A Curate writes…..

This time of the year always provides a strange intermezzo in the Church's liturgical cycle.

The long forty days of Christmas seem out

of sync with the secular world, perhaps starting to drag a little at the point when they are rescued by the season’s culminating exclamation point of Candlemas. Then we have the briefest of spells of Ordinary Time, its only appearance between December and June, before the privations of Lent begin. In the cycle of the natural seasons, the days are mercifully starting to stretch but are often viciously cold. It is a time of being neither one thing nor the other.  

So it is with the pandemic. Having not always managed Covid-19 

well, as I write the UK has made a bright start to the vaccination process. At this point, it has vaccinated the fourth highest proportion of its population in the world, behind only three Middle Eastern countries: Israel, the UAE, and Bahrain. I have no idea whether that will remain the case by the time you read this, but the local vaccine rollout in Wiltshire seems to have been extremely impressive, with many of you in the highest priority bands having told me that you have had one or even two jabs already. If the scientists are right, the appalling death rate should start to come down quite rapidly as people are being vaccinated, quite rightly, in order of risk to life, along with our frontline heath and social care workers. 

The rest of us will have to wait, and so the pandemic is far from over, and healthy people in their thirties and forties, who rarely die of

Covid-19 but can end up desperately ill in hospital before fighting it off, are probably still many, many, months from vaccination. The UK is unlikely to reach the fabled herd immunity threshold until late summer or even autumn. We will still be living with the tedious restrictions of distancing and isolation for at least the first half of 2021, although probably in an increasingly attenuated form as time goes on.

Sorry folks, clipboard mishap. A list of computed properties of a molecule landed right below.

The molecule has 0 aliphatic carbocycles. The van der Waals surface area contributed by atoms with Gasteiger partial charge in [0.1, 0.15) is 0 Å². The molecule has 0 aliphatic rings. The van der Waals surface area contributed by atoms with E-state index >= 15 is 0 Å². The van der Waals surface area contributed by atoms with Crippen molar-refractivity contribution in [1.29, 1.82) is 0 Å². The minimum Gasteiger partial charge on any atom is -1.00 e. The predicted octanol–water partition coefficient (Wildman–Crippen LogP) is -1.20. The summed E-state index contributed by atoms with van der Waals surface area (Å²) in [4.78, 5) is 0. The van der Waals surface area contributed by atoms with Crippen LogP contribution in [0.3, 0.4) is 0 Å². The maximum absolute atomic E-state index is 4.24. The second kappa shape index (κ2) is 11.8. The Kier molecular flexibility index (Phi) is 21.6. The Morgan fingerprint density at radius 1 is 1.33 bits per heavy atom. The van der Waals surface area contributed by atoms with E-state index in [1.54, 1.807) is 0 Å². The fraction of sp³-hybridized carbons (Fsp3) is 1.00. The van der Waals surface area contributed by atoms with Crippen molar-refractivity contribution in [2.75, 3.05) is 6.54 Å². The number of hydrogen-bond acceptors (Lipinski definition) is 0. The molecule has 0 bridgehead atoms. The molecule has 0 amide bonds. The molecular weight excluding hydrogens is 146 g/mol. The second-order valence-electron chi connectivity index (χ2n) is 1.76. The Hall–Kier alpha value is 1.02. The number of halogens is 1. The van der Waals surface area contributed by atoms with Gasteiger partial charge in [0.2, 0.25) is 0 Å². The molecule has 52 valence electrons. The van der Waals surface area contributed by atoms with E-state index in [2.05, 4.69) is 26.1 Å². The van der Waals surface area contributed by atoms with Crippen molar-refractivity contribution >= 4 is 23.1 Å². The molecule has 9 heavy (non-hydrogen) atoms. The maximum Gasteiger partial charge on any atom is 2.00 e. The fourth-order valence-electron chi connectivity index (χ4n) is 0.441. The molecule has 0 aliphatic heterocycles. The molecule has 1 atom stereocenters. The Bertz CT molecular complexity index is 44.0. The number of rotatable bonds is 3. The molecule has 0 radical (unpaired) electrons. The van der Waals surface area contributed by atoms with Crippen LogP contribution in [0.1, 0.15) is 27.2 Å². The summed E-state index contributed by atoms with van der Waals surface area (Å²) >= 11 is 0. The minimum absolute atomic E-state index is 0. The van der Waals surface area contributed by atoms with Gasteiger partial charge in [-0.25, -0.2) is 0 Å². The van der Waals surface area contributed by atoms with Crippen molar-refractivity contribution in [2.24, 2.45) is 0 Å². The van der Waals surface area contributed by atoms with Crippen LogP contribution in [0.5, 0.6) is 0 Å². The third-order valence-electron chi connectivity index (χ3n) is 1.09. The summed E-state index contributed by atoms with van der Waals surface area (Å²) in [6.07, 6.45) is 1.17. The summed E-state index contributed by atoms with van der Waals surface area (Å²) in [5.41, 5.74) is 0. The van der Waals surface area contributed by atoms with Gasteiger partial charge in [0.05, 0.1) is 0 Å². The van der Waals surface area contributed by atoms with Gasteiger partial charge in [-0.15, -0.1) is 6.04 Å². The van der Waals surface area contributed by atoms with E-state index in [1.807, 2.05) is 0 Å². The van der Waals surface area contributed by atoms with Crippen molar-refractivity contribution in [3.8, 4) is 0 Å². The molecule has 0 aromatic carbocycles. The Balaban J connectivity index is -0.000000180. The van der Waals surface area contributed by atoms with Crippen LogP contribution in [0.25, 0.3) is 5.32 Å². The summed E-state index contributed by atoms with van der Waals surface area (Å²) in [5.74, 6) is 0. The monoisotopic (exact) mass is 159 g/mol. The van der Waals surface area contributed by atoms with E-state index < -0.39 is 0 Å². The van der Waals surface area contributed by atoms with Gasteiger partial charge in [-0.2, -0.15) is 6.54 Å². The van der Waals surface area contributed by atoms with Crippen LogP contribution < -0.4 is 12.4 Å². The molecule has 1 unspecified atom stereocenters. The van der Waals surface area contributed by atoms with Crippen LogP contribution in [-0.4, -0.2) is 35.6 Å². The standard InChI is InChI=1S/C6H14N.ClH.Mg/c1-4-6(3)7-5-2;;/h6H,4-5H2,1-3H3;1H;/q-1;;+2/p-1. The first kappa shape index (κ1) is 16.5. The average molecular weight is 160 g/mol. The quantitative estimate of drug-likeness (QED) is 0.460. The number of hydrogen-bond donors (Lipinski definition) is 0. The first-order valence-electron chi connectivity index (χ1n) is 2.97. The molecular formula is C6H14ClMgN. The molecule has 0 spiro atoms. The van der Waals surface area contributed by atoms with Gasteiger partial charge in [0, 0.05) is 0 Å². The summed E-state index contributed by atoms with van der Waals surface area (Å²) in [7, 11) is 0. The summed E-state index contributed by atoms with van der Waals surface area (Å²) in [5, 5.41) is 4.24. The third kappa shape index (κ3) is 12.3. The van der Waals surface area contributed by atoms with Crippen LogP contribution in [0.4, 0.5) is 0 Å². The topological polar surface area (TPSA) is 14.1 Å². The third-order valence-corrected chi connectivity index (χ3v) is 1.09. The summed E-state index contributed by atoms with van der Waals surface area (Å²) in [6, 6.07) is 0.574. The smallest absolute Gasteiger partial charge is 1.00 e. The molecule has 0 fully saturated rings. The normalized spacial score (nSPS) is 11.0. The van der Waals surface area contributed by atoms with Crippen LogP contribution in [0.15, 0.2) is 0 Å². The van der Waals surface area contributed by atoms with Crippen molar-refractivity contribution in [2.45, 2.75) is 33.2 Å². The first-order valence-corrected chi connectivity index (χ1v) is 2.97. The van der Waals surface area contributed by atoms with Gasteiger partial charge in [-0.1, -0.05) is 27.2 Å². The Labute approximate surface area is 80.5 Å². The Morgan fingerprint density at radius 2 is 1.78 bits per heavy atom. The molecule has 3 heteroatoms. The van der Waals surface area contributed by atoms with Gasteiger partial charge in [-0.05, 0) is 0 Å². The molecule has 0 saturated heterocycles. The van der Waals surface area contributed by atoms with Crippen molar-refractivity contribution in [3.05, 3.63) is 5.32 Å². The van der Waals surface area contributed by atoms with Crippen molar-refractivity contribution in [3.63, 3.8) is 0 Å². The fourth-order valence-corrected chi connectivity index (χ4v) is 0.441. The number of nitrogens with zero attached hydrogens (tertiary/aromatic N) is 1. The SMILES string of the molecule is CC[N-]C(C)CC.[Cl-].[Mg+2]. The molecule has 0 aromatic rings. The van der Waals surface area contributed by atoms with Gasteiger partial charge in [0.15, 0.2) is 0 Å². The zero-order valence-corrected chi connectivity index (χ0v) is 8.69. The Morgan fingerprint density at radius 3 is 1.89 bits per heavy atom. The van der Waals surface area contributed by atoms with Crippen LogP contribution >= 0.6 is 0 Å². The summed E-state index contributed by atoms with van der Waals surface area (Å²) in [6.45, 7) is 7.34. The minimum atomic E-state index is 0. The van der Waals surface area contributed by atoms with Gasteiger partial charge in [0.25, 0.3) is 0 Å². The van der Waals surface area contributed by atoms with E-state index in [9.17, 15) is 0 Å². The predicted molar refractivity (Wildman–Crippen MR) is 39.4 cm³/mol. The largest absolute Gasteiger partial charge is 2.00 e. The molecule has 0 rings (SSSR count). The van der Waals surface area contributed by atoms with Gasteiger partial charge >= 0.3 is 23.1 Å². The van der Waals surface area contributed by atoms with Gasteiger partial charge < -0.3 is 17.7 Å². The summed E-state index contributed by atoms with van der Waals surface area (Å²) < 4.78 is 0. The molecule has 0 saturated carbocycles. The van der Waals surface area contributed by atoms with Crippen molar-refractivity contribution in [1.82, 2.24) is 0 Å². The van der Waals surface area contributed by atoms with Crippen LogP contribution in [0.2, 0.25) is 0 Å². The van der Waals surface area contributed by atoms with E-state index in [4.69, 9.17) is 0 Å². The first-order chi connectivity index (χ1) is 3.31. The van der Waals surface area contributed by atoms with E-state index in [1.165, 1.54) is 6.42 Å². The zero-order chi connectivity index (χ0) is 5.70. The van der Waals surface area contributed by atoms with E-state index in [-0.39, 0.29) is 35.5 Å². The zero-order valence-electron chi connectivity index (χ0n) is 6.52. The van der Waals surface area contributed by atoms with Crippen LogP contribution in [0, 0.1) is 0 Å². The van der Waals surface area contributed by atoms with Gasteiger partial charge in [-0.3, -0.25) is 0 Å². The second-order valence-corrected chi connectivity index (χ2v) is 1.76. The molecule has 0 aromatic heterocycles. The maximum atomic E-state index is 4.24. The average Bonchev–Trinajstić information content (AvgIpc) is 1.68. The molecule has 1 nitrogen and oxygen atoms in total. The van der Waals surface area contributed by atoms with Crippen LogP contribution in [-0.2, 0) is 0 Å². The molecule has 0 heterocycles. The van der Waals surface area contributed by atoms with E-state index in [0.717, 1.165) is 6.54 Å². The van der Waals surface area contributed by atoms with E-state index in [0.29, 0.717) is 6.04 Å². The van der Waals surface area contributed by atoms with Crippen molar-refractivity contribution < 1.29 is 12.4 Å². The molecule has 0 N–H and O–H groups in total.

There were moments like this during the Second World War, when victory seemed inevitable but only at the other side of an ocean of human misery. At one of those moments, when the Battle of Stalingrad was raging high and Rommel and Montgomery were facing off in North Africa, the then Archbishop of Canterbury, 

William Temple, wrote Christianity and Social Order. It is hard to imagine now that a book about social policy from an archbishop might be a bestseller, but demand for Temple’s work regularly outstripped the limited wartime supply of paper. 

No work of Anglican social theology has ever had more impact than this work. It was a crucial part of building a national consensus on how Britain should develop after victory, as a country fit for heroes, including an expansion of the welfare state, the building of millions of new homes, and perhaps most significantly the NHS whose value we now see underscored.  

Between the long-term impact of the pandemic and Brexit, the Britain of the 2020s will inevitably be very different from that of the last generation. How can the Church help people imagine a new future, sharing a vision that learns lessons from the plague year and transcends boundaries of political ideology and class? How can we put into practice what we have learned about how vital those who are least rewarded financially are to the smooth running of the country? How can we make this country fit for NHS heroes today as it was for wartime heroes then? 

Best regards,